Complex regional pain syndrome: a focus on the autonomic nervous system

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  • Lone F. Knudsen, Danish National Rehabilitation Center for Neuromuscular Diseases
  • ,
  • Astrid J. Terkelsen
  • Peter D. Drummond, Murdoch University
  • ,
  • Frank Birklein, Johannes Gutenberg-Universität Mainz

Purpose: Although autonomic features are part of the diagnostic criteria for complex regional pain syndrome (CRPS), the role of the autonomic nervous system in CRPS pathophysiology has been downplayed in recent years. The purpose of this review is to redress this imbalance. Methods: We focus in this review on the contribution of the autonomic nervous system to CRPS pathophysiology. In particular, we discuss regional sympathetic and systemic autonomic disturbances in CRPS and the mechanisms which may underlie them, and consider links between these mechanisms, immune disturbances and pain. Results: The focused literature research revealed that immune reactions, alterations in receptor populations (e.g., upregulation of adrenoceptors and reduced cutaneous nerve fiber density) and central changes in autonomic drive seem to contribute to regional and systemic disturbances in sympathetic activity and to sympathetically maintained pain in CRPS. Conclusions: We conclude that alterations in the sympathetic nervous system contribute to CRPS pathology. Understanding these alterations may be an important step towards providing appropriate treatments for CRPS.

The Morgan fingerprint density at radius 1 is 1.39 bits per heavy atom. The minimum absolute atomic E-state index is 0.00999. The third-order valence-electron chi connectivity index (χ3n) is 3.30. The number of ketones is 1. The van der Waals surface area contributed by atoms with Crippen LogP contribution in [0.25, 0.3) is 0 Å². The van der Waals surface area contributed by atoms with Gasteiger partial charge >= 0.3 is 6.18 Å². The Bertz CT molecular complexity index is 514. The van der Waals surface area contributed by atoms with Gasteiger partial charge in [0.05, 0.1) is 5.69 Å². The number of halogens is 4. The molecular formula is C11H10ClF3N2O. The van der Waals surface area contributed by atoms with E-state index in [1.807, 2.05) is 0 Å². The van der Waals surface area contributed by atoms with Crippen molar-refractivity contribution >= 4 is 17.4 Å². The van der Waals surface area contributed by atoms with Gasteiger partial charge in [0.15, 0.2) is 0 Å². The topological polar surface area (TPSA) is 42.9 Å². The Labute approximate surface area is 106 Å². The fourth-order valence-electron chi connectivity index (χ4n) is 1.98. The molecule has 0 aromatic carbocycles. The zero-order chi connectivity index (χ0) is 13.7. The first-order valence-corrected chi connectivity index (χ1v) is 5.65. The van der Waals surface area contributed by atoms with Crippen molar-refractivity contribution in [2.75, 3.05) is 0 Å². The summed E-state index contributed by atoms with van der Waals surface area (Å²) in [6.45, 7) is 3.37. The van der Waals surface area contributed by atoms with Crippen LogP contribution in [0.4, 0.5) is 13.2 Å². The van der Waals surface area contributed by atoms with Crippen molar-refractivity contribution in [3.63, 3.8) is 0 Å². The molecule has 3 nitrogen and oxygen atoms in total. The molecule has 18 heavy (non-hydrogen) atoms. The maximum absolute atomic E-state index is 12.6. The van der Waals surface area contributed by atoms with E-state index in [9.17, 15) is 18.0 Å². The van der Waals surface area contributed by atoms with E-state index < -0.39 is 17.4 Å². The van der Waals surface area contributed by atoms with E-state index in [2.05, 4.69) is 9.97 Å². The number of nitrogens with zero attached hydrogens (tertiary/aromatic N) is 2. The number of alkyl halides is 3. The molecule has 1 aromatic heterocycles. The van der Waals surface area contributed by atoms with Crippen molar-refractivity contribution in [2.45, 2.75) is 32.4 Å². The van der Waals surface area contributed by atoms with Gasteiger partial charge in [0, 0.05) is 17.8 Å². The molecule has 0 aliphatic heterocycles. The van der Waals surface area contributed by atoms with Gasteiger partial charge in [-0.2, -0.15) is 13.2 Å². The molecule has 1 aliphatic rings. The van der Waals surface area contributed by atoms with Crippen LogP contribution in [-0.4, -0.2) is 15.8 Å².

Original languageEnglish
JournalClinical Autonomic Research
Pages (from-to)457-467
Number of pages11
Publication statusPublished - Aug 2019

    Research areas

  • Central disturbances in autonomic activity, Complex regional pain syndrome, Immune system, Sympathetic nervous system

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